Random thoughts.... [Tech Edition]

NecroJoe

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How do you allocate calculations to graphics cards in the first place? I didn't think you could make software that's not video related to force it's calculations onto the graphics card.
Folding@Home pretty much pioneered the use of GPUs for distributed computational load. It's been around for quite a while.
 

thevictor390

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One of the common ways to measure graphics card performance is FLOPS, floating-point (decimal number) operations per second.

I'm sure this is a gross oversimplification, but lets say you know the dimensions of a 3D object and want to draw it on flat paper. You need to use math to scale and skew the object's shape based on perspective.
 

93Flareside

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AT&T is throttling me when I have the VPN on. If I change locations, (where the VPN says I'm from) it's ok. If it's left on "auto" I go from having almost a megabyte download to 170KB/s. fuck off ATT.
 

mpicco

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Scam spam is getting really outlandish nowadays

I seek your assistance to safe keep two military trunk boxes of values
that is of great benefit to we both. Do not panic as i do not pose any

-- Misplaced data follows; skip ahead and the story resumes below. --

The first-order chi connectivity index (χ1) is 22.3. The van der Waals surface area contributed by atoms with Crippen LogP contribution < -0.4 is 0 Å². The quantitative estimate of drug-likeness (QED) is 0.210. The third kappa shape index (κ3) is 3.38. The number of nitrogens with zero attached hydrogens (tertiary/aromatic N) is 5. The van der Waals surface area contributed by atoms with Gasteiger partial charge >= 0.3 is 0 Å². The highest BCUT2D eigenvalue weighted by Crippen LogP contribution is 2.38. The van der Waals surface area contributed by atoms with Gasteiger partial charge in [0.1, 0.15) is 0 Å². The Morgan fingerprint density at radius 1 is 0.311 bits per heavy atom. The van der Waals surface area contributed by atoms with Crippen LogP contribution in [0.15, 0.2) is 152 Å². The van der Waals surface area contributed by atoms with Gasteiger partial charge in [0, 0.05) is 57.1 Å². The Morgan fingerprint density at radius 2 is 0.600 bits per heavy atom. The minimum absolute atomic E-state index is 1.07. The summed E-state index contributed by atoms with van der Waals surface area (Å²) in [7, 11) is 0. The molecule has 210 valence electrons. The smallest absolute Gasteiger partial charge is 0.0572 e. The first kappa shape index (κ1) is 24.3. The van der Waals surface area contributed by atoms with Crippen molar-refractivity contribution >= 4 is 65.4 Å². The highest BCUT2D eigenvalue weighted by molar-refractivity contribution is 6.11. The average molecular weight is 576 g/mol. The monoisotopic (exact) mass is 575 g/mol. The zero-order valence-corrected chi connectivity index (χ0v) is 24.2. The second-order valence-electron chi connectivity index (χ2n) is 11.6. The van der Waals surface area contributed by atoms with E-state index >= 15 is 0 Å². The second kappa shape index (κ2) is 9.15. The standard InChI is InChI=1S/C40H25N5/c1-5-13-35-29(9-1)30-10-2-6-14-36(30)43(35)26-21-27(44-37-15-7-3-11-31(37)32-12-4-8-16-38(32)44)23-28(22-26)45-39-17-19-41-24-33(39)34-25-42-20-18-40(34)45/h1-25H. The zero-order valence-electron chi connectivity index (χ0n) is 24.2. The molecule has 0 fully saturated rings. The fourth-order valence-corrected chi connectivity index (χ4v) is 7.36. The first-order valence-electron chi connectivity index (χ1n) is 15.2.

threat to you neither do i mean harm on you whatsoever. Be patient to
hear details as soon as i see your reply to this my direct Email



Does anyone really fall for this, at all, ever? Two military trunks of values? Why yes, I'd love to be in trouble with the military.
 

chaos386

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Scam spam is getting really outlandish nowadays

[/FONT]Does anyone really fall for this, at all, ever? Two military trunks of values? Why yes, I'd love to be in trouble with the military.
A trunk of values? What, if you open the trunk it has a piece of paper inside that says "Be a gracious host" or "Respect your elders"?
 

Spectre

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Scam spam is getting really outlandish nowadays




[/FONT]Does anyone really fall for this, at all, ever? Two military trunks of values? Why yes, I'd love to be in trouble with the military.
Sadly, yes. Usually older people.
 

GRtak

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AT&T: Forced arbitration isn?t ?forced? because no one has to buy service


To avoid AT&T arbitration, your only choice is to not be a customer.

AT&T is denying that its contracts include "forced arbitration" clauses, even though customers must agree to the clauses in order to obtain Internet or TV service.

"At the outset, no AT&T customer is ever 'forced' to agree to arbitration," AT&T Executive VP Tim McKone wrote in a letter to US senators today. "Customers accept their contracts with AT&T freely and voluntarily; no one 'forces' them to obtain AT&T wireless service, DirecTV programming, or other products and services."

AT&T was responding to concerns raised by Sens. Al Franken (D-Minn.), Richard Blumenthal (D-Conn.), Ron Wyden (D-Ore.), Patrick Leahy (D-Vt.), and Edward Markey (D-Mass.), who previously alleged that AT&T's use of forced arbitration clauses has helped the company charge higher prices than the ones it advertises to customers.